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The Reverend James Caldwell (April 1734 – November 24, 1781) was a clergyman who played a prominent part in the American Revolution.

He was born in Cub Creek in Charlotte County, Virginiamarker, the seventh son of John and Margaret Caldwell, who were Scots-Irish settlers. He graduated from the College of New Jersey (which later became Princeton Universitymarker) in 1759 and, though he inherited in Cub Creek, became pastor of the Presbyterian church in Elizabethtown, New Jerseymarker. He was an active partisan on the side of the Patriot, and was known as the "soldier parson." His church and his housemarker were burned by Loyalist in 1780.

While Caldwell was stationed with the army in Morristownmarker, his wife Hannah was killed by British gunfire under disputed circumstances during the Battle of Connecticut Farms in what is now Union Townshipmarker. His wife had been at home with their baby and a 3 year old toddler. As the British moved into Connecticut Farms, Hannah Caldwell was shot through a window or wall as she sat with her children on a bed.

Caldwell, who fought in the Battle of Springfield, was killed by an American sentry in Elizabethtown, New Jerseymarker when he refused to have a package inspected. The sentry, James Morgan, was hanged for murder on January 29, 1782 in Westfield, New Jerseymarker, amid rumors that he had been bribed to kill the chaplain. There were nine orphaned children of Hannah and James Caldwell, all of whom were raised by friends of the family.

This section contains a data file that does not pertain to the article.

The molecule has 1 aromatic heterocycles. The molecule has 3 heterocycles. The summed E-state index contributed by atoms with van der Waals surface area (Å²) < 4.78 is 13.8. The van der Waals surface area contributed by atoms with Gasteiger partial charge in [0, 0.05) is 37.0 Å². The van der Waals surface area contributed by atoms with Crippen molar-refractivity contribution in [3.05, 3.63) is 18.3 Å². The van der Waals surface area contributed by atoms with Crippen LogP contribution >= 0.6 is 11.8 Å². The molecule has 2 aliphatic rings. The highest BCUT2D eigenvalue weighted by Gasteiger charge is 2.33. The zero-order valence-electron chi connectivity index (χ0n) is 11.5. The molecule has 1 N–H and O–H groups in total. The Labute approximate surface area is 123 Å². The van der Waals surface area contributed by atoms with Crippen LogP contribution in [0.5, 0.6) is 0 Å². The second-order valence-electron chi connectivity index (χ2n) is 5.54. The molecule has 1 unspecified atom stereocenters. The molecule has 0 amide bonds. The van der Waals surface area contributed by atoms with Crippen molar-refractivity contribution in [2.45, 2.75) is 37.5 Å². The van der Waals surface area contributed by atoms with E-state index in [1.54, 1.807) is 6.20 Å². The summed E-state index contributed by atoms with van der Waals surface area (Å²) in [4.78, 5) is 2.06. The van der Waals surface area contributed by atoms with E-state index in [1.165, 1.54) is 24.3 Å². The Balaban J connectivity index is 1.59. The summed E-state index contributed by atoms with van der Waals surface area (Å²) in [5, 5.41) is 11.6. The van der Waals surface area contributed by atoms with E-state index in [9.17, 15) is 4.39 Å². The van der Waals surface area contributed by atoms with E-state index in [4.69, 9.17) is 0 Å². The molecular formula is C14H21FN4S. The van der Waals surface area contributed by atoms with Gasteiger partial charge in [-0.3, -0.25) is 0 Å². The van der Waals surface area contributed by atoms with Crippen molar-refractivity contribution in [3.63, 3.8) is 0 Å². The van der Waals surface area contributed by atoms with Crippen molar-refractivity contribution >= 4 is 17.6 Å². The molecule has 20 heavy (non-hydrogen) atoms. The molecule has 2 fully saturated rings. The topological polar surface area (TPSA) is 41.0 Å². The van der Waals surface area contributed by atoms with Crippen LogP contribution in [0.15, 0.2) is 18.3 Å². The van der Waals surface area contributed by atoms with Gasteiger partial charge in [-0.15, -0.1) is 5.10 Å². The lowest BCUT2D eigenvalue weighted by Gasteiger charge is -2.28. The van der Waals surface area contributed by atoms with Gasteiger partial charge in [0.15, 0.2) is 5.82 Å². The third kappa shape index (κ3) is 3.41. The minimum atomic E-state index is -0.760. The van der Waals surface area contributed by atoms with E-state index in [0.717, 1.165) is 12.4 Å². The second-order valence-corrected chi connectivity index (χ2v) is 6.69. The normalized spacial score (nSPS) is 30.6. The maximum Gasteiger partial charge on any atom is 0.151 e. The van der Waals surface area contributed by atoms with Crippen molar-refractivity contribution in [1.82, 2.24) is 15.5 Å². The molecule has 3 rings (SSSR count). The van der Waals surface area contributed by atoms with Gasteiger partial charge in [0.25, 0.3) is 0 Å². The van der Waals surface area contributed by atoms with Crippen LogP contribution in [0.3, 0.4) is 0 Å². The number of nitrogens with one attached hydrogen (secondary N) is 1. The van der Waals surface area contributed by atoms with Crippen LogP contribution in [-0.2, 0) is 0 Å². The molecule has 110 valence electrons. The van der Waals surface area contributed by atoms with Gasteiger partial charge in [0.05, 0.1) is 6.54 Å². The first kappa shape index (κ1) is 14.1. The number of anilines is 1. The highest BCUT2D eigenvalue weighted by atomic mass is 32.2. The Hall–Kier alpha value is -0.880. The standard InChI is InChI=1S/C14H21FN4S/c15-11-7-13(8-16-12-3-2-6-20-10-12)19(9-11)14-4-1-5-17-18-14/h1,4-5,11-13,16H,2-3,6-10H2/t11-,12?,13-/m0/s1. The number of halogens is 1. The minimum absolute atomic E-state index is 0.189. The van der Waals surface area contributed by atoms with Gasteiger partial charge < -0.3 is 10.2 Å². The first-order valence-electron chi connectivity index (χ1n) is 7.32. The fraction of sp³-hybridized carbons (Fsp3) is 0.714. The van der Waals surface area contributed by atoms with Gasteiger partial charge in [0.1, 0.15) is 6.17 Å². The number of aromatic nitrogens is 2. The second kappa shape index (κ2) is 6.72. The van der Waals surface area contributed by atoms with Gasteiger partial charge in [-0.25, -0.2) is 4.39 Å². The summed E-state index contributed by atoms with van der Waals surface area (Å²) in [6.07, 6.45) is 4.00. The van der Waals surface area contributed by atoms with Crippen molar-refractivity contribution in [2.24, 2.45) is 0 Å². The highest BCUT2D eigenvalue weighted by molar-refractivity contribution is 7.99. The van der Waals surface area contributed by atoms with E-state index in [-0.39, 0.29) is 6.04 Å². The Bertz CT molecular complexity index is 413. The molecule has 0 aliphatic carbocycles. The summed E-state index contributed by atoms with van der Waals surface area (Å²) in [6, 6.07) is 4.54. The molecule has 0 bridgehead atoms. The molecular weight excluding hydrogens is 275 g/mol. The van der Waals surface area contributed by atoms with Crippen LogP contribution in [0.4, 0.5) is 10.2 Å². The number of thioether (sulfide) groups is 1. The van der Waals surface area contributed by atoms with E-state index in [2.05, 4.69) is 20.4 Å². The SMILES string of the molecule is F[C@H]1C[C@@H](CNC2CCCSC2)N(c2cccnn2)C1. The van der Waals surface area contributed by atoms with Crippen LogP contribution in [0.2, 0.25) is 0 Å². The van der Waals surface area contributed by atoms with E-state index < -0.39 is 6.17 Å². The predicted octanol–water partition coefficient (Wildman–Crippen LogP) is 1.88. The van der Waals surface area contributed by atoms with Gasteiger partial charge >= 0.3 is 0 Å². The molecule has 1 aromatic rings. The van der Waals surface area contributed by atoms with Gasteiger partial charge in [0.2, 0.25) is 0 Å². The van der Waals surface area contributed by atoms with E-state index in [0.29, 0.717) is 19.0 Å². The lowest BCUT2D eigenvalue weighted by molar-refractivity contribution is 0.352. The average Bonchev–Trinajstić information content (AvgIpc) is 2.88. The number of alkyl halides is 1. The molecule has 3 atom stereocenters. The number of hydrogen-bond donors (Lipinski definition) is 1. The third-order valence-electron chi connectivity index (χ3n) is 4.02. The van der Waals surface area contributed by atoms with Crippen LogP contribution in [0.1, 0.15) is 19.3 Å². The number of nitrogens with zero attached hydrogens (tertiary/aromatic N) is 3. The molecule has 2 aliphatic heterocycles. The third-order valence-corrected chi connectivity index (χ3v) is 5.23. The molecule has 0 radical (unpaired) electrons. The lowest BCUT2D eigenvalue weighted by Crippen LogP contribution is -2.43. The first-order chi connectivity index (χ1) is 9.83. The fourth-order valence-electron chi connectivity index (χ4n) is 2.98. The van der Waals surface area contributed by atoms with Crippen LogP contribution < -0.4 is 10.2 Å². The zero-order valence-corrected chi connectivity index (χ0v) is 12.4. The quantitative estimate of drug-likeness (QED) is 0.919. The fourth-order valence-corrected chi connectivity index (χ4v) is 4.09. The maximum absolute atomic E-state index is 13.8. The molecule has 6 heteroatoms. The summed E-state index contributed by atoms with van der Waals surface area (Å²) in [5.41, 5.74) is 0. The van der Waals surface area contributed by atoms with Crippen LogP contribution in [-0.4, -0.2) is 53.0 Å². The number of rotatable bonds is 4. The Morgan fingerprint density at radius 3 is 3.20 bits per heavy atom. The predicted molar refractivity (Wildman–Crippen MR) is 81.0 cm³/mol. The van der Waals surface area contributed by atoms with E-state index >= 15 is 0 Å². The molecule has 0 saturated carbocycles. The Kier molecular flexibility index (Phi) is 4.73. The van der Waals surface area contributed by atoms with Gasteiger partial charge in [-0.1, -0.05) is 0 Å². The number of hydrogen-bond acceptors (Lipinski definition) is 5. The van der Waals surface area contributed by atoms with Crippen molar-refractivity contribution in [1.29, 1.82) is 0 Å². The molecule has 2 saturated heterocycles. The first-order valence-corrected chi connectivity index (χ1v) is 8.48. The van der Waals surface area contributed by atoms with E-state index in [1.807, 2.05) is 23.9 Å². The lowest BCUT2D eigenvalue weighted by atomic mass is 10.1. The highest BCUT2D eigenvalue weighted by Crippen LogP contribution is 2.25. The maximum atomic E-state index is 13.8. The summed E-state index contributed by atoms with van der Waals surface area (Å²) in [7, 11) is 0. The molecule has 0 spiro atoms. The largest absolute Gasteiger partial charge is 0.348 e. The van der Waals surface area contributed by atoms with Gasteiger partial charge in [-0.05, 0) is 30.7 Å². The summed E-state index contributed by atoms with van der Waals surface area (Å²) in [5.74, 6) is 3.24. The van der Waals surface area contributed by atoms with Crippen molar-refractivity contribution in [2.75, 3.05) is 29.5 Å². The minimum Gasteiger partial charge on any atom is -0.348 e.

A monument to him in Elizabeth, New Jerseymarker was dedicated in 1846.

Three towns, known collectively as The Caldwells are named for James Caldwell: Caldwellmarker, North Caldwellmarker, and West Caldwellmarker. James Caldwell High Schoolmarker in West Caldwell also carries his name, as does James Caldwell Elementary School in Springfield, New Jersey.

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